Writing

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Sstory guru Lisa Cron recently wrote an excellent article for Writer Unboxed, Don’t Accidentally Give Your Characters a Time Out, where she asked the question: Where do your characters go when they aren’t in the scene you’re writing? Although the answer seems obvious (“Well, they’re doing stuff”), I realized I hadn’t fully considered the question and that I was probably as guilty as anyone about ignoring my little babies one they exited the stage. The good news: they say that half the battle is knowing, so once I knew I was guilty of character-neglect, I took action. I decided to work out what had happened to my novel’s citizens thus far and see what trajectories they were on – and what actions they’ll take as a result – while offstage, and then see how that exercise impacted the overall narrative of the story.

I started with Isabelle’s godfather, Vincent Auvray. (Isabelle is the protagonist of The Gospel of Isabelle Dequenne.)

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But hurry, let's entwine ourselves as one, our mouth broken, our soul bitten by love, so time discovers us safely destroyed.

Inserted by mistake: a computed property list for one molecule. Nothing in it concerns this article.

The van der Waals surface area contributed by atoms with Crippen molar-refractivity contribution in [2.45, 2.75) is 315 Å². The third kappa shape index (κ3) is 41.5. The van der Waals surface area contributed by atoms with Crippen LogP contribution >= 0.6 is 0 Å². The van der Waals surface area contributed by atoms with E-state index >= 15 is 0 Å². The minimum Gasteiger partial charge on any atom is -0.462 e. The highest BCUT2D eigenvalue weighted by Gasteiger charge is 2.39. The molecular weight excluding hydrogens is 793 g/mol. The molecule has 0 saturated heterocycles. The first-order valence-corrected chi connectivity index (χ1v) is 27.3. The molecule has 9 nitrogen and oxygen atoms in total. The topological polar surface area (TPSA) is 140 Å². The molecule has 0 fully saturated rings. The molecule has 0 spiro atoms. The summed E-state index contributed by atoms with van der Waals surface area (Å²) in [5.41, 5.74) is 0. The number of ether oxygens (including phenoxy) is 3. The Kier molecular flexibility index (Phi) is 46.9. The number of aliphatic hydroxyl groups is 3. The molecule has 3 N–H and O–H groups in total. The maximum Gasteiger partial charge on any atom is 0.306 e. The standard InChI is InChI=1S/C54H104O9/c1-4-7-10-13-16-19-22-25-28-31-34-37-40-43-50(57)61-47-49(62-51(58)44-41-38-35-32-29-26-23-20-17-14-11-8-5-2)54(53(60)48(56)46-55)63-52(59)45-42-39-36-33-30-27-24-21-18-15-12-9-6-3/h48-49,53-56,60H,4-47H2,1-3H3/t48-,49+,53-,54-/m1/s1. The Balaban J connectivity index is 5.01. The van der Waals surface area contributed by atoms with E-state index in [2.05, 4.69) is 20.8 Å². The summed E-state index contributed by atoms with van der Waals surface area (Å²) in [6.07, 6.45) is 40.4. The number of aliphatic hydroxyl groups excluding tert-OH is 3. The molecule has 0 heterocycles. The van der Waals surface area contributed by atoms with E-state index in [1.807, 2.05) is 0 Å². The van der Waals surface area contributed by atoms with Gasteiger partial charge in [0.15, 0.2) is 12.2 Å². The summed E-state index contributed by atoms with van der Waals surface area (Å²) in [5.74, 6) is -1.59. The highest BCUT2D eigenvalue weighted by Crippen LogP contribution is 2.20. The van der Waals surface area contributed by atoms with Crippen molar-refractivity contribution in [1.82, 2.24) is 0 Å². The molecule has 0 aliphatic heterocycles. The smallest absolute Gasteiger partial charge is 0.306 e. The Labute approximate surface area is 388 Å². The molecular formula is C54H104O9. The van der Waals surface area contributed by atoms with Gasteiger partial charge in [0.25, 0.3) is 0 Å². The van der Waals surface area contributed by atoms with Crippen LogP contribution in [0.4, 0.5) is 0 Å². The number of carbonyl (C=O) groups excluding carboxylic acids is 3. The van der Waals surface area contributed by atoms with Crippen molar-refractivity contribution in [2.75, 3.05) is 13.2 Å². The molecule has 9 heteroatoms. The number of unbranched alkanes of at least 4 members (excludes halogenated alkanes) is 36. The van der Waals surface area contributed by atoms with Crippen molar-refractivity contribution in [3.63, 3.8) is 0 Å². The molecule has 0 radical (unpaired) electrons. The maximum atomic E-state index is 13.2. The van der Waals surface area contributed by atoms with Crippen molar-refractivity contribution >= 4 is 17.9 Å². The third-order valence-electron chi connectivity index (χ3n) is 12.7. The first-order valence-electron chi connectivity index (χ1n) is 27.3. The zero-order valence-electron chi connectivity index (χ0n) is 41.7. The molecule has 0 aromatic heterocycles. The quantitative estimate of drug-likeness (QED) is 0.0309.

Federico Garcia Lorca, Sonnet of the Garland of Roses

Perhaps all the dragons in our lives are princesses who are only waiting to see us act, just once, with beauty and courage. Perhaps everything that frightens us is, in its deepest essence, something helpless that wants our love.

Rainer Maria Rilke, Letters to a Young Poet

Ttoday I am a writer. A writer with a day job, but a writer nonetheless.

I’m not one to define a person by their work or their occupation. Never have been. I believe that people are far more complex and multi-faceted…too nuanced and with too many sedimentary layers piled up on the seabed of their soul…to define them by the work they do to pay the rent and put new Nikes on the kids. I certainly never want to be defined by my day job. I’m not a Business Continuity Manager or a Change Management Manager or a network engineer any more than I was a fisherman when I worked on salmon boats in Alaska. Whether or not I was masquerading as a fisherman (or a Business Continuity Manager or a Change Management Manager or a network engineer) is debatable, but commercial fishing was never who I was. It was something I did in order to pull together the money to support the person I did define myself as at that time: a traveler.

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